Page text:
Nakomi deftly drew out Aviendha’s concerns about the Aiel being weakened, and the effect of Rand’s revelation that the Aiel are Oathbreakers and no better than the despised Cairhienin. It is the bleakness resulting from this shame which has broken the Aiel – their hypocrisy and oath-breaking – not the Westlands themselves. Aviendha does not yet accept this.

Following the Dragon and fighting in the Last Battle will redeem the Aiel and meet their toh and thus restore their honour. Nakomi emphasises that serving the Dragon was the whole point of their time in the Three-fold Land and it is now time to move on.

The effect of their encounter is to make Aviendha more pro the Waste - where food tastes better than that in a palace - but also disturbed that old ways of violence may not have any purpose, let alone honour. Nakomi wants the Aiel to stop their violence and join the other nations. The Aiel need to embrace the Fourth Age as well as modern ways; right now they are too tribal and traditional. What Aviendha sees next will show her their degradation if they don’t.

Aviendha does not see that toh being met means the Aiel are free of the Three-fold Land, raiding and violence; just as the Sharans are free of the Pattern after playing their adversarial part in Last Battle. Nakomi makes her point and leaves; she doesn’t want to overdo it, or argue with Aviendha, but just nudge her in right direction. And, of course, there are the precepts, too.

Nakomi’s name is reference to Nokomis, the grandmother of Nanabozho/ Manabozho, the trickster figure of the Ojibwe Nation. She is in Henry Wadsworth Longfellow’s poem The Song of Hiawatha:

By the shores of Gitche Gumee,
By the shining Big-Sea-Water,
Stood the wigwam of Nokomis,
Daughter of the Moon, Nokomis.
Dark behind it rose the forest.

In fact, in the Ojibwe language, the language of the traditional tale on which Hiawatha is based, Nokomis means “my grandmother” (see Character Names N article for further discussion of Nokomis/Nakomi and Hiawatha/Rand).

Nakomi is not literally Rand’s grandmother although she is wise and knowledgeable. Bair said her name was ancient, and recognisably Aiel, so it is likely she is a Hero who was an Aiel from the distant past in one of her recent births, particularly considering her legendary name.

Saturday, August 16, 2014

Towers of Midnight Read-through #45: Chapter 38 - Wounds

By Linda

Egwene POV

Mesaana is bolder and more desperate; she does need success, as Egwene surmised, especially after her boasts to the other Forsaken. Moghedien is cowardly; she feared domination enough to accept the a'dam, which is why it worked on her. Using a metaphor that Cadsuane explained to Rand, Moghedien does not have the strength of the oak, she survives by being a willow and bending until the stronger force passes. Rand firmly refused to be like the willow; he is far too stubborn. Two Rivers stubbornness is a useful character trait for Tel’aran’rhiod as we see for both Egwene and Perrin.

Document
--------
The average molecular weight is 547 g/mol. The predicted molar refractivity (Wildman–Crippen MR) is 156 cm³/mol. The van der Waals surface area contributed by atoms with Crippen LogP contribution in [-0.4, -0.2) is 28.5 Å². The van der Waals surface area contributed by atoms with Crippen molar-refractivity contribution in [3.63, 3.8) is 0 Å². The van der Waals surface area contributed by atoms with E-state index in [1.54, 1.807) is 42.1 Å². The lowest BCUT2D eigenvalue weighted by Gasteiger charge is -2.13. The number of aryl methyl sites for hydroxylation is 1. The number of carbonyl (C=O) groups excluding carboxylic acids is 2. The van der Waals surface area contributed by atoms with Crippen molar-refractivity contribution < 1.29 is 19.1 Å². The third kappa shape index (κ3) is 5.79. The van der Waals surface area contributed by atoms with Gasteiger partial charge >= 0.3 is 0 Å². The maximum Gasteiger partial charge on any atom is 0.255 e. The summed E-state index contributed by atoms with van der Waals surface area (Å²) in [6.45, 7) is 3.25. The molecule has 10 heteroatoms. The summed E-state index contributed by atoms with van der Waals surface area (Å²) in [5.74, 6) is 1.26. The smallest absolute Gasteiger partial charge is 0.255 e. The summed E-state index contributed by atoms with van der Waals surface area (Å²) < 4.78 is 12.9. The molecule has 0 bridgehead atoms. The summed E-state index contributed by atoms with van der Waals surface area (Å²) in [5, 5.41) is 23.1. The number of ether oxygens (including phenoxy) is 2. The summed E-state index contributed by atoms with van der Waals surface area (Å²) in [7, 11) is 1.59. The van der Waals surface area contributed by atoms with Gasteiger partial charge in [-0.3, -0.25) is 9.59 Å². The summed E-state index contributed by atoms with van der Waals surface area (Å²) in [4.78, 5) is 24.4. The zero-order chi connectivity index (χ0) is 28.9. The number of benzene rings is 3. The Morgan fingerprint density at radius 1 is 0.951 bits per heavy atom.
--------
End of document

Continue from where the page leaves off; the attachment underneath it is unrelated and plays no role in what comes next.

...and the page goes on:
Egwene was dependent on her weaves in Tel’aran’rhiod in this scene. She also tended to concentrate on punishing or revenging particular Darkfriends, which is a dangerous strategy. Egwene says she was not surprised by the things Perrin did, but he outperformed many, including Egwene. She was complacent in more than one way here: of her ability, of her strategy, and of the Shadow’s plans. Yet she was distracted easily enough by Alviarin, Ramola and Katerine and was collared with an a’dam.

Nicola was another over-confident one, especially considering that she had little innate Tel’aran’rhiod talent and not much training. The Accepted was sly and impatient, but she was given ideas above her station by Egwene earlier in Towers of Midnight. Silviana warned Egwene against it:

"You didn't swear them to silence. They are Accepted, and they will brag about being trained with the ter'angreal!'
"I'm depending on it," Egwene said, walking to the study door.
Silviana raised an eyebrow.
"I don't intend to let the girls come to harm," Egwene said. "In fact, they'll be doing a lot less in Tel'aran'rhiod than they probably suspect from what I just said. Rosil has been lenient with me so far, but she'll never let me put Accepted in danger. This is just to start the proper rumors."…

"So long as you intend them to find you, and not those girls," Silviana said, voice calm—but iron. She had been the Mistress of Novices.
Egwene found herself grimacing, thinking of the things that had been expected of her as an Accepted.Yes, Silviana was right. She would have to take care not to subject Nicola and Nissa to similar dangers. She had survived, and was stronger for it, but Accepted should not be put through such trials unless there was no other choice.

Towers of Midnight, A Call To Stand

Egwene used the Accepted; and, in Nicola’s case, used her up.

The name Melaina name means “black one” (see Character Names M article), so it’s interesting that Melaine made herself dark-coloured as camouflage.

Mesaana POV

Mesanna has an old-fashioned way of speaking in this scene: